It’s you’re actually writing another piece of content that’s somewhat related to your own blog. You just want them to click over. The process was, you know, we wrote for Inc. and wrote for LinkedIn blog. Outside of that, we also did a number of others: Fast Company and Inc.
We saw the process as we were writing the article. We were also brainstorming. I always like to do this when I consult the five to six pieces of guest articles outside of the actual main behemoth on the blog itself. Five or six and we want those links in those five or six guest posts in a strategic spot where people are thirsty and salivating for more information on this specific topic.
Such as, hey, if you want to see the actual templates, click here for more details and people click over. I just wrote a Semrush article on using guest posting as a link building strategy and that’s where like I talked a lot about this linking. It just needs to make sense for people to click over because you want a link that’s not just there but also has clicks for it.
They outreach process—what I typically do is I look if I don’t have a contact at a publication, I always look at who’s the contributor there already. I try to build up some kind of relationship with them. So I might comment on their articles. I might ask them a question about what they’re doing. But my end game there is just to ask them who’s the right person to talk to as an editor. If I see somebody contributing somewhere and it’s been recently published, chances are that person knows a recent editor or somebody who’s at the publication that they’re chatting with and then I should be chatting when I write about submitting my article.
That’s really how we did it. We did some loose outreach in there and there’s some templates in the case study about how we did that. It was mainly around the topic of Sales Management. It was just kind of striking up a conversation. Hey, you’ve written about sales management. We just published this thing on Sales Management. It’s gotten this many shares. I wanted to connect, hear your thoughts about it.
We would look at who has shared a specific article in sales management or written a specific article on the topic and we would just ask them for their feedback. A lot of times people would just say awesome. They will share it. Sometimes people would link back to ours but I would say this was more like a relationship-building tactic to see if there’s somewhere that we can do some guest posting and ask people who are contributors to see if they would tell us, specifically if they’ve written about the same topic as you were writing about somewhere else and possibly they might have an interest. They might tell you the name of the person who’s the right contact there. And from then on, you can guess their email. I love the software. We use a lot of different APIs and tools like AnyMailFinder or Interstellar, something like that.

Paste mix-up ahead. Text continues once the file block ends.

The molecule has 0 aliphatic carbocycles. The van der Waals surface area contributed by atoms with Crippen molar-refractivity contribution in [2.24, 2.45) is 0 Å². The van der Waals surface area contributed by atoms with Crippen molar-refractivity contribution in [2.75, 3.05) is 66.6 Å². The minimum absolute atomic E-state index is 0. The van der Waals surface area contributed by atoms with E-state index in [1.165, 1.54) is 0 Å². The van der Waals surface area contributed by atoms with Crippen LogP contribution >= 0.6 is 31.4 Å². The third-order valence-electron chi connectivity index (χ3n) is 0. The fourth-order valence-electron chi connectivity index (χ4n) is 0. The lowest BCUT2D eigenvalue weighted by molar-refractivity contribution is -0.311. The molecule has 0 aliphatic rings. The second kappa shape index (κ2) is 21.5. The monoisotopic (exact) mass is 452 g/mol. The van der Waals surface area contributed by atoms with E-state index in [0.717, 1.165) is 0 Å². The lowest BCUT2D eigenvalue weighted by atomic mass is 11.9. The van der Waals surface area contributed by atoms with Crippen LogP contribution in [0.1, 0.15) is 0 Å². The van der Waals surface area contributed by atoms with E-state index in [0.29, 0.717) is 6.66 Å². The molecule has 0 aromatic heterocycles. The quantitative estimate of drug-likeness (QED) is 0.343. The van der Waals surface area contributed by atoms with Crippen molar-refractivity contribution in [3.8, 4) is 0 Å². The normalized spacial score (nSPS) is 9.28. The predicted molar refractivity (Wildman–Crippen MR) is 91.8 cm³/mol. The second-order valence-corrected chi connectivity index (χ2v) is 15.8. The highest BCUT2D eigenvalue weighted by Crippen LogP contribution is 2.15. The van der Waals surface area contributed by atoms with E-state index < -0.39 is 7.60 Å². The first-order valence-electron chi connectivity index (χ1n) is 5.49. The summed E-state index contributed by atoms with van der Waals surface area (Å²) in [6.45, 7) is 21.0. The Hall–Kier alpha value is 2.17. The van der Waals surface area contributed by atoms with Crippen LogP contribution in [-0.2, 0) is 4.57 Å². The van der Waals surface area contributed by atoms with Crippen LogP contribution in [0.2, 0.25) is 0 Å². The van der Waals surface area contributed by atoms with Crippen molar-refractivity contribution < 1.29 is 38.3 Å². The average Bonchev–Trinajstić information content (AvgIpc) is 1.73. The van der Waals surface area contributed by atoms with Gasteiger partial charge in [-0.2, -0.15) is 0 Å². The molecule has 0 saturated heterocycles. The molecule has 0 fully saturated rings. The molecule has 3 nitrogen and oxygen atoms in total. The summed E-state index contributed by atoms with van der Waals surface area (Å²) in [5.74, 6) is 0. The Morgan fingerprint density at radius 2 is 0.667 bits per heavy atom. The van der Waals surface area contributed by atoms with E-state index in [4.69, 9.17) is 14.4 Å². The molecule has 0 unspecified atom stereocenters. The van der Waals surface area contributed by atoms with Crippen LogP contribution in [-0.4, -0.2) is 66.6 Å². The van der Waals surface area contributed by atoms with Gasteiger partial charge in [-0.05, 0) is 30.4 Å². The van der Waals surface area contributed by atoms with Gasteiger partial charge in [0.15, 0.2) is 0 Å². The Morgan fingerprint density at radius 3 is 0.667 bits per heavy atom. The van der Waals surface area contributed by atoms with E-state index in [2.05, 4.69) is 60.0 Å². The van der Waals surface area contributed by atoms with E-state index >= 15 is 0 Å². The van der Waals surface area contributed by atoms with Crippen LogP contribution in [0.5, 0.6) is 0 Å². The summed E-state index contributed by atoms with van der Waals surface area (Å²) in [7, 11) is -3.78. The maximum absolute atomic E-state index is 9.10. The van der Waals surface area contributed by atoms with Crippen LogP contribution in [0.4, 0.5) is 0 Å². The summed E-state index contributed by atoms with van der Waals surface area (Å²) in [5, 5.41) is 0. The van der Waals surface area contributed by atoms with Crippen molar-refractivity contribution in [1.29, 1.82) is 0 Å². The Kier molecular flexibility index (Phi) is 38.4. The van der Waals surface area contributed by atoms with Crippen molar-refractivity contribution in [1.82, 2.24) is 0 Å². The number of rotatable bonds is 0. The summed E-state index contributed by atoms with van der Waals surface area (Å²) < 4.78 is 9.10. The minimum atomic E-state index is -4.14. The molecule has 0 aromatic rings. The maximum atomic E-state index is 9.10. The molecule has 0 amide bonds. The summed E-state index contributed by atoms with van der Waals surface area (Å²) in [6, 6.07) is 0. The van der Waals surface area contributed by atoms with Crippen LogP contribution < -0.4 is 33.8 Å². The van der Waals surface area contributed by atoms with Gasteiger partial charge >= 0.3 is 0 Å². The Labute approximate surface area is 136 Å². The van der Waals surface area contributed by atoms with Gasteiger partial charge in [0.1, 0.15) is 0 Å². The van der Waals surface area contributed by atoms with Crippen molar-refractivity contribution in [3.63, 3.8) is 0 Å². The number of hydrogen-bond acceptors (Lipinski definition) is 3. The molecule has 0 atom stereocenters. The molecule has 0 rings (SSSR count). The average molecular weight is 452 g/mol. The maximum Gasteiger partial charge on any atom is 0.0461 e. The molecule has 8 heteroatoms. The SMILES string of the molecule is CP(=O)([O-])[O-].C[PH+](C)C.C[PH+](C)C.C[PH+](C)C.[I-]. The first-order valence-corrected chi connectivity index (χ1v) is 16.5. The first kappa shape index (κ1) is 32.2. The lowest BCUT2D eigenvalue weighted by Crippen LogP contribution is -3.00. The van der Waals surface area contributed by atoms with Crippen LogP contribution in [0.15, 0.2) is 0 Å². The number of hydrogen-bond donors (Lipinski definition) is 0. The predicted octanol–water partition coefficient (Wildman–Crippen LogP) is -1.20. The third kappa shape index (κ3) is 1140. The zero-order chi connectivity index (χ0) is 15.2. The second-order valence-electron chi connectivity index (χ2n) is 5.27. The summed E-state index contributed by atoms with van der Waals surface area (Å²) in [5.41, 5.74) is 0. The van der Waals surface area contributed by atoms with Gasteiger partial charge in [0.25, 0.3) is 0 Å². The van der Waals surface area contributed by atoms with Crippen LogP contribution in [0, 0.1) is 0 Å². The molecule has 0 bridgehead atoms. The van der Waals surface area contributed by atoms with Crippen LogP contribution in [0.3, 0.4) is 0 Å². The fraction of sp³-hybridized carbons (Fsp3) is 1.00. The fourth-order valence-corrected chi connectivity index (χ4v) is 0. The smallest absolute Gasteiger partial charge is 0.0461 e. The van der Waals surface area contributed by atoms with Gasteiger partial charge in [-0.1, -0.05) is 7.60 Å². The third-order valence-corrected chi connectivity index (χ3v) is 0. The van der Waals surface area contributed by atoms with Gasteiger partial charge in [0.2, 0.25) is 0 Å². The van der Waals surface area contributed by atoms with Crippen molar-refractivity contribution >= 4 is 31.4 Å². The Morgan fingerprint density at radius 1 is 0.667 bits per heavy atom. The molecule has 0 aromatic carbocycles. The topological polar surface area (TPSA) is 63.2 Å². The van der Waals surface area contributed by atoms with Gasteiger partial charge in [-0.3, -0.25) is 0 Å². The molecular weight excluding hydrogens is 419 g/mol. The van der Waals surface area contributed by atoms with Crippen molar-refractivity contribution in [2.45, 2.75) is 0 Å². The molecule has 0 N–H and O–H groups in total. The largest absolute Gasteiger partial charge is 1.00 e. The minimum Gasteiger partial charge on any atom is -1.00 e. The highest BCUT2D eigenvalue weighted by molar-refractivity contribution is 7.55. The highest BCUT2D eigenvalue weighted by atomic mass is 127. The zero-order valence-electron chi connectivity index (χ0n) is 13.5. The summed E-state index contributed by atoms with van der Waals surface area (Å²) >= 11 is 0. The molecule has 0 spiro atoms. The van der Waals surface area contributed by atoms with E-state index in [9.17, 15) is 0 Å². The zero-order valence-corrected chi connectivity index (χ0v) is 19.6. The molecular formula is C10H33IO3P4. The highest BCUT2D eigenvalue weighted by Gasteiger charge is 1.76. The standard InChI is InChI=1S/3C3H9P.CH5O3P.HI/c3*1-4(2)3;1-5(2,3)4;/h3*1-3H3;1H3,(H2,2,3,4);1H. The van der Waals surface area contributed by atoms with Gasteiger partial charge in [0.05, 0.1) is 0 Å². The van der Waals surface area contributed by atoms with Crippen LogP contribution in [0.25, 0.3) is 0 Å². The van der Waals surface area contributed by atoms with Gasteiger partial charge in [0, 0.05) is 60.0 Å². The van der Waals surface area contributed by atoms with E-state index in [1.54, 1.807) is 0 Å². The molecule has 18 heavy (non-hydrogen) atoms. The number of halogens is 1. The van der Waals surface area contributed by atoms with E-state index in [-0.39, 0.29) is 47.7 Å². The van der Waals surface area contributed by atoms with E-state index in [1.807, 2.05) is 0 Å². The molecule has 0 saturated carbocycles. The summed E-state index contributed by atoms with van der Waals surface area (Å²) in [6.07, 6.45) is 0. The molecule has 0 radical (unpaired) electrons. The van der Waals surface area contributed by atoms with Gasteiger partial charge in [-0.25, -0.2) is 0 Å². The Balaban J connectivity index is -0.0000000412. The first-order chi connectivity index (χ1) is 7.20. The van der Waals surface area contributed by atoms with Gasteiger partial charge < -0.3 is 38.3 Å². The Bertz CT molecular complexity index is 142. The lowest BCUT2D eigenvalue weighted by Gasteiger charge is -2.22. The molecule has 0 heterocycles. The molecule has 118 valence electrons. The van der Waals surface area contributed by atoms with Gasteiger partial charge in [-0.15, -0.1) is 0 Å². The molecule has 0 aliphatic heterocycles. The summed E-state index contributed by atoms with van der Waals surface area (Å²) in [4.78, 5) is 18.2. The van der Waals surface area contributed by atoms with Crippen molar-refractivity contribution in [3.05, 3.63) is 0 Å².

AM: So when you talk about relationship building, I think you’ve already spoken to a couple of the really valuable parts of building relationships with writers. I kind of want to close on this just because you’d mentioned you teach classes on this and you’re really emphasizing how to build relationships. What is the importance of not just getting that one link or getting that one guest post to somebody but actually starting to build a relationship with a writer? Y
DD: Yeah. I think everybody for some reason is driven by ambition and I think in our society we are not trained to look at our internal resources or our mind and heart and are trained towards success and ambition a little too much. So we’re thriving for success this weird word success or happiness or whatever. But when you achieve that success when you’re up there and you’re like the people that we all want to be like—those people are looking at people who are like eternally smiling and cheerful walking down the street and they’re like, what is it that these people have these ordinary people have that I don’t have? I am going all this money and fame, but I don’t have what they have.
And I think that’s where searching for character becomes really important in people’s lives and also internal resources like heart and mind. I say all this because building a one-to-one relationship with somebody—it goes deeper than just getting a link. A link doesn’t really do much for you. So if you’re trying to figure out how to sustainably grow, sustainably go forward, asking somebody for a link up front is like telling them you never want to be a friend of theirs ever again because it’s kind of spammy.
It’s like we are standing on the corner and you have this ad or you’re trying to sell something you’re jumping in front of people, you try and get their attention, try to sell something to them. That’s just annoying to somebody and so if you want to gain trust and do something with that publication or that influencer or that blog, don’t ask for the link or the promotion or whatever. It may be upfront.
Go and build that relationship so that you give them value upfront so that they ask you how they can repay you for something. It takes time and effort and that you don’t get anything up front for it and you really want something up front now because you’re getting paid by somebody to get results. You’re not paying for dating or making friends or something out there.